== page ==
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Thousands of Tesla Supercharging Stations Now Open to Other EV Models in California

Thousands of Tesla Supercharging Stations Now Open to Other EV Models in California

Gov. Gavin Newsom at a Tesla Supercharger station on April 27, 2024. (Governor's Office)

Jill McLaughlin

Jill McLaughlin

4/29/2024

Updated: 4/29/2024

Tesla’s Superchargers in California are now open to serve other electric vehicles, making 10,000 new locations available for cars of different makes.
The boost in charging stations will add to the 105,000 already publicly available for EV owners in the state.
Gov. Gavin Newsom announced the news in a video posted on social media April 27.
In the video, the governor arrived at a charging station driving an electric Ford Mustang.
“So I just pulled up to a Tesla charging station, but not in a Tesla, because today we’re announcing Tesla’s opening up its charging network to additional models of electric vehicles,” Mr. Newsom said.
“All of this is in an effort to continue the progress we’re making in California,” he added. “California dominates in this space. We want to maintain that leadership, maintain that dominance as we transition from dirty tailpipes to a low-carbon green-growth nature.”
California leads the nation in electric vehicle sales, with about 37 percent of the total number sold in the U.S. by 2022, according to the latest numbers published by the U.S. Information Administration.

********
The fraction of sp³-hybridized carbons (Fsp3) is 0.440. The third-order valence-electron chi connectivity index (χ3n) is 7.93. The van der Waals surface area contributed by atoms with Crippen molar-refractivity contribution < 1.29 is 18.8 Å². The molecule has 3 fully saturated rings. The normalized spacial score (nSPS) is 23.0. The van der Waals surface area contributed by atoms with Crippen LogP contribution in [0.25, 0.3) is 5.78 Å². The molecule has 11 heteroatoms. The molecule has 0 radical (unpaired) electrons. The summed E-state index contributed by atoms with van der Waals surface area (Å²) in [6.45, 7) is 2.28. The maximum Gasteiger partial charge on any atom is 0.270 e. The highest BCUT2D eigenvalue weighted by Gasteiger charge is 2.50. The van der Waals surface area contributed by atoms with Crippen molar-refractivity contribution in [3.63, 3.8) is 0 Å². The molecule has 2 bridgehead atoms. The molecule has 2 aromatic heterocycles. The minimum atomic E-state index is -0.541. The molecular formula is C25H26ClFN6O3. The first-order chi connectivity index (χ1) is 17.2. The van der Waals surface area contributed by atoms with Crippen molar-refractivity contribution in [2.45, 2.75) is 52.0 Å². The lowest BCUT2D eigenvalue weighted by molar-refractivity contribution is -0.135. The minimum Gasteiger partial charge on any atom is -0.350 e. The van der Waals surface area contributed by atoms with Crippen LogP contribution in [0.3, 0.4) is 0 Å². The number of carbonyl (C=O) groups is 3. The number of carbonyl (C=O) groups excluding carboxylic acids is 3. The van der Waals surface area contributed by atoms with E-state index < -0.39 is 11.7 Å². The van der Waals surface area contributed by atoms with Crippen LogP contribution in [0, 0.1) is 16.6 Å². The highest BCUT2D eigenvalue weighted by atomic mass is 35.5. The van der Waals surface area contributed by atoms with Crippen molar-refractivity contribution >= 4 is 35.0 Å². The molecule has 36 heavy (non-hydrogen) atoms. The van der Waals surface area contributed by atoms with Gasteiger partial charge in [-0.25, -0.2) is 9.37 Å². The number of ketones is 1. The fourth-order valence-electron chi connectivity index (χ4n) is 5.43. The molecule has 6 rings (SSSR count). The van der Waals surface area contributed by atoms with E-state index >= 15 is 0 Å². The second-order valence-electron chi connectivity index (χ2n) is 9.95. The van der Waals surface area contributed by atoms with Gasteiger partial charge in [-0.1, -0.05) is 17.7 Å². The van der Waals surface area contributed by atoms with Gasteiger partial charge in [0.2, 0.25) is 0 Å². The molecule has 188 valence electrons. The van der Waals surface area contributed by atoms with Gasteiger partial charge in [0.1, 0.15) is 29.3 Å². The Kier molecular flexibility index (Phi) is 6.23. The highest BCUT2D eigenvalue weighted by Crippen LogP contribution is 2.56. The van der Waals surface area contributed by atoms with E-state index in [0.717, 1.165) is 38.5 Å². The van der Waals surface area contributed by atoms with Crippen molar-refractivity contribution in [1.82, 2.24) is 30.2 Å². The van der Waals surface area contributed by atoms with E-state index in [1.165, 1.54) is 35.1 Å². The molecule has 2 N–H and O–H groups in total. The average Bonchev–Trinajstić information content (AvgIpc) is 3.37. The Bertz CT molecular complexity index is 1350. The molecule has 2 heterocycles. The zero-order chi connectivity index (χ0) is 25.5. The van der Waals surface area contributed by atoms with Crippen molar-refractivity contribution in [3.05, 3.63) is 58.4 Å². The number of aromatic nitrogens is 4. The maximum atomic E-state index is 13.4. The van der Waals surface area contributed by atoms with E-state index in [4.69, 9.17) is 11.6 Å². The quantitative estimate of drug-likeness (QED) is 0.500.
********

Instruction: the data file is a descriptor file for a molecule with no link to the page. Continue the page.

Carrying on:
As of now, Ford and Rivian vehicles can charge using the Supercharger network. General Motors, Volvo, and Polestar EVs were expected to gain access this spring. Other major automakers were scheduled to follow by the end of the year.
Tesla announced the move months ago, saying adapters would be made available by vehicle manufacturers. EV makes other than Tesla were expected to equip new cars with updated charging ports to fit the Tesla chargers by the end of 2024.
“It’s always been our ambition to open the Supercharger network to all EVs, and by doing so, encourage more drivers to rapidly transition to an emission-free future,” Tesla said in an undated press release.
Of the 105,000 stations already available, Los Angeles had the most with 2,286, followed by Orange County with 929. San Diego has 753, according to the state agency.
Tesla’s Supercharger network has more than 45,000 stalls worldwide, according to U.S. News and World Report. The units deliver rapid charging for the same cost as Tesla owners pay and bill vehicle owners via the Tesla app.
The superchargers can provide up to about 200 miles of range in about 15 minutes, depending on the vehicle model.
Charging a vehicle from 0 to 100 percent at a Supercharger station costs about $25, according to Solar Reviews, a national industry website.
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Jill McLaughlin

Jill McLaughlin

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Jill McLaughlin is an award-winning journalist covering politics, environment, and statewide issues. She has been a reporter and editor for newspapers in Oregon, Nevada, and New Mexico. Jill was born in Yosemite National Park and enjoys the majestic outdoors, traveling, golfing, and hiking.

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